Apart from misunderstandings over how to use the table resulting in minor errors the more serious error remained. At least up to 1786 the clergy had rarely, if ever, information in the registers on date of birth for centenarians who died. The deceased were born before 1686 when registration of all births in a special birth register started. In order to calculate age the clergy had to rely on information from relatives only. This of course meant that the reported age at death was sometimes exaggerated, especially for very old persons. The table below shows both the absolute number of centenarians and the relative number per 1 million of the total population for the 1751-1990 period.
According to the official statistics the number of deceased centenarians was very high in the 1750s. The absolute number of deaths as well as the relative number then decreased to a minimum around 1835 and then slowly started to increase again. This development is not what one would expect and clearly indicates an error in data.
Table 1: Centenarians deceased 1751-1990
Per 1 million of total population
1761-1770 252 13 1771-1780 160 8 1781-1790 155 7 1791-1800 82 4 1801-1810 75 4 1811-1820 38 2 1821-1830 56 2 1831-1840 31 1 1841-1850 32 1 1851-1860 30 1 1861-1870 34 1 1871-1880 43 1 1881-1890 43 1 1891-1900 63 1 1901-1910 75 2 1911-1920 154 3 1921-1930 252 4 1931-1940 303 5 1941-1950 275 4 1951-1960 374
1961-1970 584 8 1971-1980 1156 14 1981-1990 2412 29
Source: Lublin 1957 and Befolkningsförändringar 1956-1990
According to the table there were twice as many deceased centenarians in the first 50-year period as in the following 100-year period. Furthermore, in the 1751-1800 period 99 of the deceased were registered as 108 years old or older. The maximum age at death was as high as 127 (Lublin 1957). Assuming the same relative number of deceased centenarians as in the mid 1850s there would have been only some 100 deaths at the most in the 1751-99 period instead of 1098.
Census data show a similar pattern with a high proportion of persons aged 90 or more in 1750 declining up to 1800 (Figure 1). This fact with a high proportion of old people in the middle of the 18th century was commented upon in a statistical report some 100 years later. It was said that there could have been some mistakes when registering the age as many persons were born before the keeping of church registers had started. Comparing with other countries, however, Statistics Sweden found that Norway had very high rates. This was taken as an indication that the Swedish data might not be so wrong after all (BiSOS 1851-55 Del 3 p.25). This is of course not true. There are clear errors in the data. This was also pointed out by Sundbärg (1903).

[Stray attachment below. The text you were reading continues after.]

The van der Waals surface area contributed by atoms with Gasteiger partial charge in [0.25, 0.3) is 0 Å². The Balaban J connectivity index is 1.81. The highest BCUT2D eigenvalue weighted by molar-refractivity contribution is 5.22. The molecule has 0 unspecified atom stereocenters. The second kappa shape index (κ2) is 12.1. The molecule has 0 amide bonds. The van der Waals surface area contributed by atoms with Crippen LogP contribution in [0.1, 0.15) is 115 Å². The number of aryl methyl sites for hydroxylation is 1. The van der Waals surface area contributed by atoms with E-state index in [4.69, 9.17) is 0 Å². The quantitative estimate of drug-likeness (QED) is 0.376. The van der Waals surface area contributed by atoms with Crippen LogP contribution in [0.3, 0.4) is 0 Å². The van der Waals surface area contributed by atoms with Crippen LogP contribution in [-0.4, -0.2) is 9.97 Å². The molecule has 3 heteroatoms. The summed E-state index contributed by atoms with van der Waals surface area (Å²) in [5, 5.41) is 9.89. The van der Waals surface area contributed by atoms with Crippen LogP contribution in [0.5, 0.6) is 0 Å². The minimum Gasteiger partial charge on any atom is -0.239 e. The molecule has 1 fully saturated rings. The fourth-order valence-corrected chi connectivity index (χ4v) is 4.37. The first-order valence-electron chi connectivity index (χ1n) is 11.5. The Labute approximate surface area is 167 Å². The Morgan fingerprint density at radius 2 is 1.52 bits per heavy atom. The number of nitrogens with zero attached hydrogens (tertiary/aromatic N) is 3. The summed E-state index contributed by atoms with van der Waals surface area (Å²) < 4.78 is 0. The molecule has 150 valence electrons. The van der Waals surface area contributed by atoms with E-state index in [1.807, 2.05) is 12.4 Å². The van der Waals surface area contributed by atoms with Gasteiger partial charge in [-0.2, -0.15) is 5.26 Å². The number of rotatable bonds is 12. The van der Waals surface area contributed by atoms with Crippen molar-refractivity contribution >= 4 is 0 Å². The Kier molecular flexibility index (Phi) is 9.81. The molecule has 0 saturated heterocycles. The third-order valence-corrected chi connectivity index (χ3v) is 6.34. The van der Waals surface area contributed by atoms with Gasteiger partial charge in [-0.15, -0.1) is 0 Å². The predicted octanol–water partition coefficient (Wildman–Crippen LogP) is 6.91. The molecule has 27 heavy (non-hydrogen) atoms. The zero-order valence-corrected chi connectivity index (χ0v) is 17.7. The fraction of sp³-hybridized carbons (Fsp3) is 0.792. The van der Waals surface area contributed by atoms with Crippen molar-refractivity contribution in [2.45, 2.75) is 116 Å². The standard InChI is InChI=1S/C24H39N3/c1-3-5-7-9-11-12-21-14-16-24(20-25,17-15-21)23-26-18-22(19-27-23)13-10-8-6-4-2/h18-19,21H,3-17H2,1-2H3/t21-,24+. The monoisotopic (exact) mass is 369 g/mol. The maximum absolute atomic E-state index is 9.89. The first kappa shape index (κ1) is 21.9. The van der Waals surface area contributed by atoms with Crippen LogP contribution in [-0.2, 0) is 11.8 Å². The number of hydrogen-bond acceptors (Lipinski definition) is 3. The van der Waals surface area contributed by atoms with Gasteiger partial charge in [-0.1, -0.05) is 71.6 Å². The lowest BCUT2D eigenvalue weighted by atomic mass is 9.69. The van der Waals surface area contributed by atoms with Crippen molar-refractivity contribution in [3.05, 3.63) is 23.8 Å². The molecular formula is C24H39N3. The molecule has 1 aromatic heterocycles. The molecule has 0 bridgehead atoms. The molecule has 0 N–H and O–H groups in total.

Using the extinct cohort method for the 1820-60 period the official population size can be compared with the calculated population aged 90+. The calculations clearly show that there was some kind of error in the data (Table 2). The difference between official and calculated population size indicates errors in the official population size and in age at death. Persons who had disappeared from the parish some time ago or perhaps had died were still included in the population register. The explanation for this error is the tightly linked registers. As no death or migration was reported the population register was not updated. This error was not taken care of until 1870 with the introduction of a register of 'residence unknown'. When the whereabouts of a person was unknown he was after some time entered in the register of 'residence unknown' and his name was taken off the population register.
Verifying age at death
In the individual cases the only way to check the age is to find register information of some kind, for example registration in the birth register. For the period 1860 to 1992 it is not necessary to verify age at death as that has already been done by Statistics Sweden. From 1907 a list of all centenarians was published yearly with information on name, date of birth, age at death and other facts for each individual. For census years a list of all centenarians was published too with detailed information about each person. It is only the death of Dorothea Andersdotter in 1860 that may be questioned. She was registered as 110 years old at death but in the copy of the church register age was just given in years and not as in all other cases specified in months and days too.
For the period before 1860 there are certainly a number of deaths where the stated age is not correct (Figure 2). The quality of data seems to deteriorate as we go back in time. There is a clear change in pattern of deaths by age before and after 1860. In the 1816-59 period there are many observations of very old persons, a pattern that changed abruptly in 1860. Furthermore there was a concentration of persons 100 years of age at death in the 1816-35 period clearly indicating some error in data. The only way to check age at death is to track down each individual, trying to find the person in the church registers. This is a very time-consuming method. You probably end up with certain authenticated centenarians and others who probably were as old as the clergy registered in the death register. For all other deaths nothing can be said at all. For those who died before 1800 and were said to be 100 years old or older it is highly unlikely that age can be verified at all.
The only thing that could be completed was a list of all deaths 1816-59 with information on year of death, age at death, sex and in which parish the death occurred - information which has not been readily available before. This list can form the starting point for a more thorough search of the parish registers.
The question when the first centenarian emerged in Sweden cannot be answered as yet. Only very uncertain speculations are possible at this time indicating that the first centenarian in Sweden perhaps emerged in the 1820s or 1830s.
The age record in Sweden
The oldest old female in Sweden ever registered and verified was a woman called Hulda who died in 1994, 112 years and 105 days old. The second oldest woman died in 1986 and was 111 years 2 months and 28 days old. The oldest male in Sweden ever registered and verified was Nikolaus who died in 1993, 109 years and 236 days old.
Updated by V. Castanova, March 2000